What SMEs Need to Know About the IoT

In 2016, many business owners are still resisting the push towards fully incorporating Internet of Things (IoT) devices into their company. However, according to a study done by McAfee, the network of devices that constitutes the IoT is set to grow at a staggering rate over the next few years. The world is fast moving towards the notion of a smart society with technology running our lives. There is much to be garnered from the IoT for SMEs. From smart data usage to innovative technology, the IoT will change the way businesses operate in the coming years. Mike Hickson (pictured below), managing director, LSA Systems (suppliers of data disaster recovery services) tells ExchangeWire everything SMEs need to know about the IoT. 

Smart Data, Smart Development

The Internet of Things encompasses a vast and intricate network of devices, each collecting valuable data about their users. This data gives SMEs an opportunity to measure, correlate and analyse an ever-changing landscape of consumers. It allows SMEs the opportunity to have constant updates on their consumer’s behavioural habits and industry trends; thus affording them the opportunity to target their marketing efforts accordingly. For SMEs with less budget to waste, this provides them with a huge saving in time, resources and operational costs.

According to McAfee, the amount of tablets in use worldwide will increase by 19 million leading into 2019; whilst wearable devices will see a rise of 580 million by 2018. The IoT is where we will see a hive of activity in the tech world and where businesses really cannot afford to be left in the dark. For small- to medium-size businesses wanting to stay ahead of the curve, utilising this data intelligently can put them ahead of their competition when fine tuning their products, services, branding and marketing efforts.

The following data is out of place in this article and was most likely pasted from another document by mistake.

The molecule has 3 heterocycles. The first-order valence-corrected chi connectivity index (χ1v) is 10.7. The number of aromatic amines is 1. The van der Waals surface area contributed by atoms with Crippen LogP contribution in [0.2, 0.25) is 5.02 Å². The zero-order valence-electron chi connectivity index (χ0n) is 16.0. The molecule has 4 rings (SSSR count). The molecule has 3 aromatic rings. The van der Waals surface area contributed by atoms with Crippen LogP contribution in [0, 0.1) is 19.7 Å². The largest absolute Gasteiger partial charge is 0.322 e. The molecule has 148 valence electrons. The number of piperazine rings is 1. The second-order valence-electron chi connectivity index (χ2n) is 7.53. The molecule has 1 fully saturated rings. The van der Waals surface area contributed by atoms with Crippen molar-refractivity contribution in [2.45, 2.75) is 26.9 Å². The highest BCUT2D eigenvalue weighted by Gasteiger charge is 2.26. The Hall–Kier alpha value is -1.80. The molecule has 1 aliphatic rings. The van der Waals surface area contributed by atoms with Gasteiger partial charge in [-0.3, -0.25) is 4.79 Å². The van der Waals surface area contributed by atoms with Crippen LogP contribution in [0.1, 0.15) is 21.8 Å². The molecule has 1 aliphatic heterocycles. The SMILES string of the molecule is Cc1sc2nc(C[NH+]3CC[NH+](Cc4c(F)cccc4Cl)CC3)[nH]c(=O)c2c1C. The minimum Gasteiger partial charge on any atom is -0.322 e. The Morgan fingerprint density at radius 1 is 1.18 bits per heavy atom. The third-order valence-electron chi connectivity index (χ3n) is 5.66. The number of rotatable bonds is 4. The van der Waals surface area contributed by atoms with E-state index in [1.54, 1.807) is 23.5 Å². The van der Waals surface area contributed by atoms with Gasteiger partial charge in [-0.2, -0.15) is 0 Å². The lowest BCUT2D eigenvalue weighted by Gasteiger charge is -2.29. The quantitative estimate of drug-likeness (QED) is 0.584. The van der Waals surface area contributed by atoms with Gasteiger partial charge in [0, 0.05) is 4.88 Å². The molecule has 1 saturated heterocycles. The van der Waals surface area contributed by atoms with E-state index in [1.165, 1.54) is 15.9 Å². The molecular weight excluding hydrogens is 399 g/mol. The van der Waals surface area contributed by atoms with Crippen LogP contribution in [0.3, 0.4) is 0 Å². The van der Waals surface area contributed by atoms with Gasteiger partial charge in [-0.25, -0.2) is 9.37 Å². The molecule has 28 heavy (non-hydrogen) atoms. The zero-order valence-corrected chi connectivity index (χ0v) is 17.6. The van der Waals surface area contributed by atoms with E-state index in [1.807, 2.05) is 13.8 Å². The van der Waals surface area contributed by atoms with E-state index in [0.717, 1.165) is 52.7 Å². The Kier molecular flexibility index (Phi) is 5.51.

Get Involved, Get Smart

Not only can we see great promise for SMEs with regards to their marketing and product development, but we can also see great opportunities for improvement in employee satisfaction and productivity levels. We can see the IoT influencing the workplace in two ways: firstly, making employee’s lives easier, and secondly, offering employers the chance to learn more about their employees’ working habits and, thus, optimising their work space accordingly.

Taking tips from the likes of Google and their sleeping pods, incorporating devices and technology into the workplace that make your employees’ lives easier and that much brighter has been a huge trend in the past few years. Moreover, it is not set to slow down any time soon. For SMEs looking for ways in which to boost their employee’s productivity, the IoT has huge advantages and benefits.

With the recent installation and un-installation of the Telegraph’s OccupEye under-desk sensors, the IoT in the workplace has come into focus in the last few weeks. With Telegraph staff feeling like their privacy was violated, the IoT has gotten a rather bad wrap. However, there are much less intrusive ways in which SMEs can optimise their employees’ productivity without the ‘big brother’ phenomenon.

Remote device management is one way in which we believe we will see companies saving a huge amount of downtime through the adoption of the IoT. The amount of downtime that can be Mike Hickson - LSA Systemsattributed to device malware and maintenance has been a topic of discussions for many years. Previous reports have predicted losses for larger companies entering the hundreds of thousands of pounds. With the IoT remotely-managed technology, companies have been able to significantly reduce the amount of call outs required by IT technicians, thus giving employees a higher level of productivity and saving money on resources and call out charges.